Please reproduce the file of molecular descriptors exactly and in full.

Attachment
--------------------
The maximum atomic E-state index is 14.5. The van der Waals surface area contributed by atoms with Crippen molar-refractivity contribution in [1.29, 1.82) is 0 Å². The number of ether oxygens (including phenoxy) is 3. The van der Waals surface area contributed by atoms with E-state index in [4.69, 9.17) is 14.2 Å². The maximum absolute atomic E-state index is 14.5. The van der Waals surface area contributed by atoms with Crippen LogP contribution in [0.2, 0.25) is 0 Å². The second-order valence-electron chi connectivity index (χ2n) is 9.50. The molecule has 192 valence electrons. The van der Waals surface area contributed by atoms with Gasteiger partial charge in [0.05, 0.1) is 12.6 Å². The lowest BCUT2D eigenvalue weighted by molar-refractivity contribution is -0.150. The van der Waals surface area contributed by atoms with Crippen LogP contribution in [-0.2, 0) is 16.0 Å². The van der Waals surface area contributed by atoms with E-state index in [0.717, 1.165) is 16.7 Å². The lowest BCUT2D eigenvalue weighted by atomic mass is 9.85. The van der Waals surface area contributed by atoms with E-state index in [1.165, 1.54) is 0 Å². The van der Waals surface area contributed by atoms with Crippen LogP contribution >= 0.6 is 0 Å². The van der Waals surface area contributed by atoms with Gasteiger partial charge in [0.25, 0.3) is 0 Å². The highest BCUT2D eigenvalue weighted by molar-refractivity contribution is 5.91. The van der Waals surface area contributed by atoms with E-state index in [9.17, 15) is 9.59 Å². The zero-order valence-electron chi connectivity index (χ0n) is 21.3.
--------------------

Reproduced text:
The maximum atomic E-state index is 14.5. The van der Waals surface area contributed by atoms with Crippen molar-refractivity contribution in [1.29, 1.82) is 0 Å². The number of ether oxygens (including phenoxy) is 3. The van der Waals surface area contributed by atoms with E-state index in [4.69, 9.17) is 14.2 Å². The maximum absolute atomic E-state index is 14.5. The van der Waals surface area contributed by atoms with Crippen LogP contribution in [0.2, 0.25) is 0 Å². The second-order valence-electron chi connectivity index (χ2n) is 9.50. The molecule has 192 valence electrons. The van der Waals surface area contributed by atoms with Gasteiger partial charge in [0.05, 0.1) is 12.6 Å². The lowest BCUT2D eigenvalue weighted by molar-refractivity contribution is -0.150. The van der Waals surface area contributed by atoms with Crippen LogP contribution in [-0.2, 0) is 16.0 Å². The van der Waals surface area contributed by atoms with E-state index in [0.717, 1.165) is 16.7 Å². The lowest BCUT2D eigenvalue weighted by atomic mass is 9.85. The van der Waals surface area contributed by atoms with E-state index in [1.165, 1.54) is 0 Å². The van der Waals surface area contributed by atoms with Crippen LogP contribution >= 0.6 is 0 Å². The van der Waals surface area contributed by atoms with Gasteiger partial charge in [0.25, 0.3) is 0 Å². The highest BCUT2D eigenvalue weighted by molar-refractivity contribution is 5.91. The van der Waals surface area contributed by atoms with E-state index in [9.17, 15) is 9.59 Å². The zero-order valence-electron chi connectivity index (χ0n) is 21.3.